Judge says insurer can rescind policy of warehouse owner who claimed robbery

By Michelle de Leon | Oct 27, 2016

YOSEMITE, CALIFORNIA – A federal magistrate judge in California declared that an insurance company is entitled to rescind an insurance property policy following false claims stated by the insured.

The motion for default judgment filed by the United States Specialty Insurance Company in its case against Hussein Saleh, a businessman, was granted by U.S. Magistrate Judge Michael J. Seng in the U.S. District Court for the Eastern District of California. In his ruling, the judge pointed out that going forward without the appearance of the defendant would not prejudice the latter or his stand in any way. Seng further noted that the move of the commercial property insurer to simply rescind the contract with Saleh instead of seeking damages benefited the latter more.

The motion is rooted from a case the insurer filed against Saleh, stating that it intended to rescind the contract with the defendant. This came after the company discovered information about incorrect details provided by Saleh when he applied for an insurance policy. Due to the inconsistencies in the claims of the businessman and the results of the investigation conducted by the commercial insurer, Seng sided with the latter. The magistrate judge went on to note that false claims by Saleh were clear breaches of the state law governing insurance policies.

According to allegations made in the case:

Saleh, who owns 3 Hermanos Warehouses, applied for a company insurance policy with United Specialty Insurance Co. In his application, he stated that he installed surveillance cameras in his property. Saleh even claimed that he had a central alarm system to further tighten the security in the area. With these claims, United Specialty agreed to grant the businessman an insurance policy for his warehouse. The insurance policy came into effect on Dec. 22, 2014.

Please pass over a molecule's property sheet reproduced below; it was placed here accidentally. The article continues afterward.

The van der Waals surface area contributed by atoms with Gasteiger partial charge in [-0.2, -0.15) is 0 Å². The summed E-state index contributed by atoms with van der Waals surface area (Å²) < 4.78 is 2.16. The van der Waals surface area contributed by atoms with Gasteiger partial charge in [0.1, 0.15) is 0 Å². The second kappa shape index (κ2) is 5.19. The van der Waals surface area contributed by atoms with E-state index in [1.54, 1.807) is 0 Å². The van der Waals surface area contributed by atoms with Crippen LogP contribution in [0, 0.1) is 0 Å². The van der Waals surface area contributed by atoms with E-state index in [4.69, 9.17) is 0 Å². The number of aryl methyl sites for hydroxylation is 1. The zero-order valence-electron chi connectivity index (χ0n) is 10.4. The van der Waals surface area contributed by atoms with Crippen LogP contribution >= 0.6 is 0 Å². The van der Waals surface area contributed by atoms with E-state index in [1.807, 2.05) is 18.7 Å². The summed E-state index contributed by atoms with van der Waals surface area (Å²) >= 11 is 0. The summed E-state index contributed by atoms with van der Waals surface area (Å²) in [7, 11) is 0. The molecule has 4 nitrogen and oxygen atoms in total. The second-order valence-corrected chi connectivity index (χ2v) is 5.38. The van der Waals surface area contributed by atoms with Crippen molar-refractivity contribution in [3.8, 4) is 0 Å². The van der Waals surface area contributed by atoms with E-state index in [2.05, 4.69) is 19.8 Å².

However, United Specialty later found out that Saleh had made misrepresentations in his application for the insurance policy. The insurance company eventually discovered that Saleh’s warehouse did not have any surveillance video camera or other gadgets of the same nature in the vicinity. Their investigation also revealed that the alarm system was not connected to a central station monitoring service.

On Dec. 24, 2014, Saleh claimed that the warehouse had been robbed. In his statement, 50,000 bottles of men’s cologne were declared to have been taken during the robbery. The stolen items were estimated to be worth $1.4 million. In the course of the investigation, Saleh's store manager stated that he did not see the robbers who got the goods. However, no physical evidence was found to validate the statements of the manager regarding the purported crime committed in the warehouse.

“It appears that Defendant simply elected to allow this matter to proceed through default; default was not caused by excusable neglect,” Seng wrote in his decision, according to Lexis Legal News. He added, “Although the Court favors resolving cases on the merits after adversarial proceedings, it cannot force Defendant to participate. Further, as Plaintiff only seeks to rescind its insurance policy, rather than seek damages against Defendant, the Court finds that Defendant will not be overly prejudiced by this default.”

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